Two short notes on marriage, drawn (without too much thought, and through very bad exegesis) from the study of ancient languages.

1) In (Sahidic) Coptic, “to dwell with” sometimes means “to be married”. “Dwell” can also be taken as “sit”. So, (and kids, this is bad, bad, BAD usage of etymology):

“to be married” = “to sit with”

Which is an interesting thought.

2) In Ancient Greek, σύζυγος means

“yoked together”, or, “marriage partner”

(if used as a substantive).

Which is another interesting thought.


I found a 1549 translation of 1 Maccabees online (The volume of the bokes called Apocripha translated by Taverner, edited by Becke ). This is how one of my favourite parts of 1 Maccabees (6:43-46) reads in the text:

Wherefore he ran wyth a corage unto the Elephante in the myddest of the hoste, smytynge them doune of bothe the sydes, and slewe manye aboute hym. So wente he to the Elephantes feete, and gatte him under him, and slew hym: then fel the Elephant down upon him, and ther he died.

In the story in Acts 27:33-35, after everyone on the wildly drifting boat has fasted for 14 days, Paul assures everyone that salvation is at hand; he then takes bread, gives thank to God “in front of everyone“, and after breaking the bread, starts eating.

Civilized folk (and communists) will be glad to know that in some ancient manuscripts (e.g. 614 and 2147), Paul did this “after also giving to us” (επιδιδους και ημιν).

Sorry, dear angels, I’ve always perceived you as white (and mostly male).

I’ve done a fair share of deconstructing my perception of God, and of Jesus. I’d like to think that I’m past putting the concept of “God” in a specific race or gender role; for Jesus, specifically, I’m more than willing to accept as his human nature a male Jew of the first century. But you guys: I still see you as white people.

May I speak openly, to your angelic faces? I don’t want to see you like this anymore. Thank you: for being the pillars of consciousness along this journey. For pointing out how far I’ve still got to go in order  to let go of myself. May your memory always serve to remind me, that plastering over does not remove; that skin-deep transformation of perception is not transformation at all, but trickery. Yes, I’ll leave you as signposts.

But now, I bid you adieu.


About a week ago, I participated in a conference, the venue – and most participants – being about 9000km away. Nothing new, one might rightfully say. Of course, I participated through electronic means. Welcome to the future, Alexander G. Bell, you might say.

The uniqueness, at least from my perspective, was the medium through which I participated – twitter.* To my delightful surprise, I could follow a lot of what was happening. I am no expert on the subject – the conference was that of the Southern African Missiological Society – but I could gauge pretty well what everyone was arguing. This, even though what I received where pretty much only short bursts of information. True, someone with almost no knowledge of the subject would probably have lost the thread; but this will be the case in “real-life” participation too.

Some of the speakers had put their papers online, and links to these papers were passed around on twitter. This meant that

a) one could read up on the matters later on, and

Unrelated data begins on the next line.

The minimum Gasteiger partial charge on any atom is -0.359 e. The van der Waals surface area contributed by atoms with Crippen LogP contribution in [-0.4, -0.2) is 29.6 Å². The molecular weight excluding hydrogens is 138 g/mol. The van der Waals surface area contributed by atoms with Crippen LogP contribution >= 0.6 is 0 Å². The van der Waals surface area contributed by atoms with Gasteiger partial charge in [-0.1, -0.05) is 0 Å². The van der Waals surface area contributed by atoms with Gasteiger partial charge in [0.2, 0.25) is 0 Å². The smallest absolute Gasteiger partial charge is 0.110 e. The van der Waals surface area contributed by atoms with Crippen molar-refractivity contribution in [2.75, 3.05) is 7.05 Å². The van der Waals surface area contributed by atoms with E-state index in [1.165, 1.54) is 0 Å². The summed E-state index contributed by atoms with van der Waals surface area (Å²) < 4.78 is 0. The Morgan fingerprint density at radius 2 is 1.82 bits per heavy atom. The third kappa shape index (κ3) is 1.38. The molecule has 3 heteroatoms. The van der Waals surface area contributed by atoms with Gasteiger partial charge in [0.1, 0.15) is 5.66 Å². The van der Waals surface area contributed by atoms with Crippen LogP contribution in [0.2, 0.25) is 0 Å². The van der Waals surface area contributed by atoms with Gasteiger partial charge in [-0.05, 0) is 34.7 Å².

b) people attending the conference could probably follow the speaker even better, if they had internet access.

To illustrate another useful aspect of twitter’s ability to share links quickly: a few links to speakers’ blogs made the rounds. The audience (even those abroad) could get a general background perspective on the speaker – and these links and blogs are, of course, useful for the future too. Not only the blogs, but also simply other twitter users participating came to my attention. I will hardly go looking for twitter users; let’s face it: the 140 characters biography say almost nothing. But a shared interest, in this case identified by the hashtag #SAMS2011, did point to some interesting voices that I will listen to from now on.

Among other things, the usefulness of twitter for missiology was discussed (in a report back paper, worth the read!). I would like to emphasize here that twitter is a relatively cheap and accessible means of communication. Added to this, Africa has rather good cellphone reception (contrary to what some may think). The SAMS conference set up a screen with incoming tweets in the background – meaning just about everyone could make themselves “heard”.

I’m not hailing twitter as THE solution, or as the new way of holding conferences. In fact, I think a lot got lost in summary, so to speak. Some questions were left unanswered; some themes dropped, as is the twitter way. Obviously a lot of non-verbal communication went flying. And although meeting new people electronically was great, it’s no substitute for meeting someone in the flesh.

A lot of useful academic discussion (most useful academic discussion?) occurs after the day is done; over lunch; over dinner; over coffee. I’m sad that I’ve missed it – this time. Nevertheless, I at least got SOME input.

By the way, I’m sure some of the papers will make their way into Missioniala, SAMS’s journal.



* Members of the Society of Biblical Literature have been using twitter as a medium dating at least as far back as 2009, through the hashtags #SBL2009, #SBL10, etc. My hashtag search for the International meeting – I’m assuming it will be #SBL11 – is already on. I’ve also participated in other such experiments, where I’ve had a similar experience.